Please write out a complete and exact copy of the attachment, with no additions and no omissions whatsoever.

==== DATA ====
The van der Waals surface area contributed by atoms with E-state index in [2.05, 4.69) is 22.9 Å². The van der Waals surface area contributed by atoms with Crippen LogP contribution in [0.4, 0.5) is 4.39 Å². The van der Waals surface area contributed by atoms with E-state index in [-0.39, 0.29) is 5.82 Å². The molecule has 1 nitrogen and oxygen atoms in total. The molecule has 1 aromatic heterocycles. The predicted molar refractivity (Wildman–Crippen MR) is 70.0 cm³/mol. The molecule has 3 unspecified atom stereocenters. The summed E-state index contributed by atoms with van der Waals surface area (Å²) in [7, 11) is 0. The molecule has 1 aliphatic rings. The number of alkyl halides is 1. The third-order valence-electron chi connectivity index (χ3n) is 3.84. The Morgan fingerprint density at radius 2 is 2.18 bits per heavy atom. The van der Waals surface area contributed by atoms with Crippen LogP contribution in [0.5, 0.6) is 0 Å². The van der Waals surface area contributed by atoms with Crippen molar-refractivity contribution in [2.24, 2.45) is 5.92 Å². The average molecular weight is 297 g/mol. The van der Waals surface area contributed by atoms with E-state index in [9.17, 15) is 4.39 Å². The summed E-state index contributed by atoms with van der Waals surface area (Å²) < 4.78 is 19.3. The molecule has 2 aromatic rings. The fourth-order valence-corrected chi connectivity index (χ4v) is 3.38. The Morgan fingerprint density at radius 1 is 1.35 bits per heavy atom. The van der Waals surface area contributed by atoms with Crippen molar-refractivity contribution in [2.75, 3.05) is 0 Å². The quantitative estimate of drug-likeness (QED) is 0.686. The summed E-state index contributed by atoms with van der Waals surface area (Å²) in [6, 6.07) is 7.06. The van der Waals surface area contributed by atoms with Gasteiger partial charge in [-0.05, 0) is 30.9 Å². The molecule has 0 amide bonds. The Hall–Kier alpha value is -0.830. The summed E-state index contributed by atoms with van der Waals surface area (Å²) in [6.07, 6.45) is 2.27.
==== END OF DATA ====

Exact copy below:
The van der Waals surface area contributed by atoms with E-state index in [2.05, 4.69) is 22.9 Å². The van der Waals surface area contributed by atoms with Crippen LogP contribution in [0.4, 0.5) is 4.39 Å². The van der Waals surface area contributed by atoms with E-state index in [-0.39, 0.29) is 5.82 Å². The molecule has 1 nitrogen and oxygen atoms in total. The molecule has 1 aromatic heterocycles. The predicted molar refractivity (Wildman–Crippen MR) is 70.0 cm³/mol. The molecule has 3 unspecified atom stereocenters. The summed E-state index contributed by atoms with van der Waals surface area (Å²) in [7, 11) is 0. The molecule has 1 aliphatic rings. The number of alkyl halides is 1. The third-order valence-electron chi connectivity index (χ3n) is 3.84. The Morgan fingerprint density at radius 2 is 2.18 bits per heavy atom. The van der Waals surface area contributed by atoms with Crippen LogP contribution in [0.5, 0.6) is 0 Å². The van der Waals surface area contributed by atoms with Crippen molar-refractivity contribution in [2.24, 2.45) is 5.92 Å². The average molecular weight is 297 g/mol. The van der Waals surface area contributed by atoms with E-state index in [9.17, 15) is 4.39 Å². The summed E-state index contributed by atoms with van der Waals surface area (Å²) < 4.78 is 19.3. The molecule has 2 aromatic rings. The fourth-order valence-corrected chi connectivity index (χ4v) is 3.38. The Morgan fingerprint density at radius 1 is 1.35 bits per heavy atom. The van der Waals surface area contributed by atoms with Crippen molar-refractivity contribution in [2.75, 3.05) is 0 Å². The quantitative estimate of drug-likeness (QED) is 0.686. The summed E-state index contributed by atoms with van der Waals surface area (Å²) in [6, 6.07) is 7.06. The van der Waals surface area contributed by atoms with Gasteiger partial charge in [-0.05, 0) is 30.9 Å². The molecule has 0 amide bonds. The Hall–Kier alpha value is -0.830. The summed E-state index contributed by atoms with van der Waals surface area (Å²) in [6.07, 6.45) is 2.27.